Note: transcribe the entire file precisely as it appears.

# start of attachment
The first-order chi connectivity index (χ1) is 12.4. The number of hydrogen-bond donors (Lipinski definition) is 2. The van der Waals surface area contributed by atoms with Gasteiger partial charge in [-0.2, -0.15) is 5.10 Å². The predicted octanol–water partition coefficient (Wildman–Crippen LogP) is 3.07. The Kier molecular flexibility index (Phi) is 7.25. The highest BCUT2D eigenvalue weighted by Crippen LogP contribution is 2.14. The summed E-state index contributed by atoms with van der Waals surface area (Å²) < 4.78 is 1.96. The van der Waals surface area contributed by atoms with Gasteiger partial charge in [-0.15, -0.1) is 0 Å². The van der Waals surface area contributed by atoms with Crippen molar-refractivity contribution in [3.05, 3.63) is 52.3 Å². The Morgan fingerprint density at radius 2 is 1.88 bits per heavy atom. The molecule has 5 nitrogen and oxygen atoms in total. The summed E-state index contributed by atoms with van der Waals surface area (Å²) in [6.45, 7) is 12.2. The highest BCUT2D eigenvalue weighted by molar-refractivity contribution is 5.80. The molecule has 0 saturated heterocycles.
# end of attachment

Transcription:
The first-order chi connectivity index (χ1) is 12.4. The number of hydrogen-bond donors (Lipinski definition) is 2. The van der Waals surface area contributed by atoms with Gasteiger partial charge in [-0.2, -0.15) is 5.10 Å². The predicted octanol–water partition coefficient (Wildman–Crippen LogP) is 3.07. The Kier molecular flexibility index (Phi) is 7.25. The highest BCUT2D eigenvalue weighted by Crippen LogP contribution is 2.14. The summed E-state index contributed by atoms with van der Waals surface area (Å²) < 4.78 is 1.96. The van der Waals surface area contributed by atoms with Gasteiger partial charge in [-0.15, -0.1) is 0 Å². The van der Waals surface area contributed by atoms with Crippen molar-refractivity contribution in [3.05, 3.63) is 52.3 Å². The Morgan fingerprint density at radius 2 is 1.88 bits per heavy atom. The molecule has 5 nitrogen and oxygen atoms in total. The summed E-state index contributed by atoms with van der Waals surface area (Å²) in [6.45, 7) is 12.2. The highest BCUT2D eigenvalue weighted by molar-refractivity contribution is 5.80. The molecule has 0 saturated heterocycles.